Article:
Think about it. You may be (as I am) against destroying embryos to use for stem cell research, but I bet you are delighted for the couples who get to have children as a result of in-vitro fertilization clinics.

You may not be for stem cell research, but what if there was a treatment that utilized stem cells (that would have been tossed away) that would curb a crippling disease tormenting your child or loved one? Wouldn’t you wonder if that wasn’t a good use of what would have otherwise been thrown in the garbage?

Perhaps you scream “NO!”—but can you understand why others might struggle here?

The good news is there is new research that may make this whole discussion moot. According to Science Daily, Dr. Nagy, senior investigator at the Samuel Lunenfeld Research Institute of Mount Sinai Hospital, there is a “new method of generating stem cells that does not require embryos as starting points and could be used to generate cells from many adult tissues such as a patient’s own skin cells.”

As Christians wrestle through issues like this in the 21st century, we need to remember these kinds of developments are not addressed explicitly in Scripture—there are only general parameters to ponder, wonder about, pray over and wrestle through. The problem is many of us try to make these issues black-and-white simple when they often are not. They are filled with complexity. But complexity is too colorful for some of us, and we prefer doling out black-and-white conclusions.

Remember the movie Pleasantville? In the universe of Pleasantville (filmed in black and white instead of color), life was … pleasant. Nothing akin to the horrors of war, famine or AIDS existed there. The bathrooms didn’t even have toilets—that would have been impolite. The high-school basketball team never missed a shot, firemen only rescued cats stuck in trees (there were no house fires), families were perfect and teen sweethearts never went past “first base.” Everything, absolutely everything, was perfect in that idyllic little town.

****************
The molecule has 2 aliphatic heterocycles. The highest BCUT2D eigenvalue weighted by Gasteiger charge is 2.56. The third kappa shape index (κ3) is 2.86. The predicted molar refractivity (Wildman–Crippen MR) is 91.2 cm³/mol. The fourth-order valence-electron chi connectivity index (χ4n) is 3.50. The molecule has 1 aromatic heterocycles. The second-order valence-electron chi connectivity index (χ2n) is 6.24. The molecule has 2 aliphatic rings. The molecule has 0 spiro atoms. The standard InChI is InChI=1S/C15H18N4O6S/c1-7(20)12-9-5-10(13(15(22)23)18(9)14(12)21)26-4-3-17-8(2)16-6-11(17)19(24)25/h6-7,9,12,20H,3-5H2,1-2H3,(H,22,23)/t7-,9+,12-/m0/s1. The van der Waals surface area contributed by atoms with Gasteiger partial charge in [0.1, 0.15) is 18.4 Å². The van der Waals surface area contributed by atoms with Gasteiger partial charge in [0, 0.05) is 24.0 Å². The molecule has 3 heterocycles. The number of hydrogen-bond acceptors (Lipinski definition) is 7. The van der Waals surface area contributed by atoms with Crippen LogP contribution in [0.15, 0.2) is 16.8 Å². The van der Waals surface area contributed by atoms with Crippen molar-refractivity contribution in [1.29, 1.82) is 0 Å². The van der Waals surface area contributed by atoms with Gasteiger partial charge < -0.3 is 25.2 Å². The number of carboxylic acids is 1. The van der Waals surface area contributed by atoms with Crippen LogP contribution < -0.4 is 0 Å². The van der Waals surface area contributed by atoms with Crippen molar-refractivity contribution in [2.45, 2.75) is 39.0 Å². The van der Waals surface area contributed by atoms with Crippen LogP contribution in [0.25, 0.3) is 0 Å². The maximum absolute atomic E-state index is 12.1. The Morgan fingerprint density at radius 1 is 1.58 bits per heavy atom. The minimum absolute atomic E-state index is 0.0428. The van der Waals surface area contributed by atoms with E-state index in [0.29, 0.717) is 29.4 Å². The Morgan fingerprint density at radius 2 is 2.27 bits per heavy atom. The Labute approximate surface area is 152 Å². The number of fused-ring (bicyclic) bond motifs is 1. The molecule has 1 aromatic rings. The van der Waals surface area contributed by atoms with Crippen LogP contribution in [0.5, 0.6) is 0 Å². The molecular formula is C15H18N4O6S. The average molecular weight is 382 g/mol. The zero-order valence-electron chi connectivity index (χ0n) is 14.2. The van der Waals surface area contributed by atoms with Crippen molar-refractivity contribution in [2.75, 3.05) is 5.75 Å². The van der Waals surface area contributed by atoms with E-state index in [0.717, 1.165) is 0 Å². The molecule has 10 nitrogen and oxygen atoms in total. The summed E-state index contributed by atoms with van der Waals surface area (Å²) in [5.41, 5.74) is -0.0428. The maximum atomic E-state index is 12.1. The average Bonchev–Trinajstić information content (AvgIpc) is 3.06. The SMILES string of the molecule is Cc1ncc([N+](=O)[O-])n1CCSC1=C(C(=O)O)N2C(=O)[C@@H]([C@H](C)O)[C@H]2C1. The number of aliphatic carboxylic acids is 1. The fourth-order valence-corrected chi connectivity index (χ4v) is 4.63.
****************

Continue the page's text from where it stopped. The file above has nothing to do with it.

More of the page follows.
Some people try to make every issue like Pleasantville—simple and clear, with some added Bible verses blazing (along with chapter and verse) to back up our opinions. We tell people what to think and what to believe. Telling people what seems so much simpler than telling them why. And safer, too.

Thinking, cognizing, conceptualizing, perceiving, understanding, comprehending and cogitating—all are words for actions that are much more complex than simply commanding and directing. Demanding that people think a certain way in order to belong is so clean, so black-and-white simple. Helping them internalize the why behind a position and letting them participate in a discussion on conclusions is both cumbersome and potentially dangerous—they may conclude something different than what we think. God forbid.

Certainly we can tell others at the water cooler and in our churches what we believe about issues like this, but it’s important that we talk and listen and trust God to help us wrestle through the seeming contradictory pros and cons involved. The truth never changes, but how it is applied within the context of the 21st century needs careful consideration. But “careful consideration” demands more trust in both God and His people. That will mean we need to be tolerant, patient and open to diversity and difference of opinion—open to color.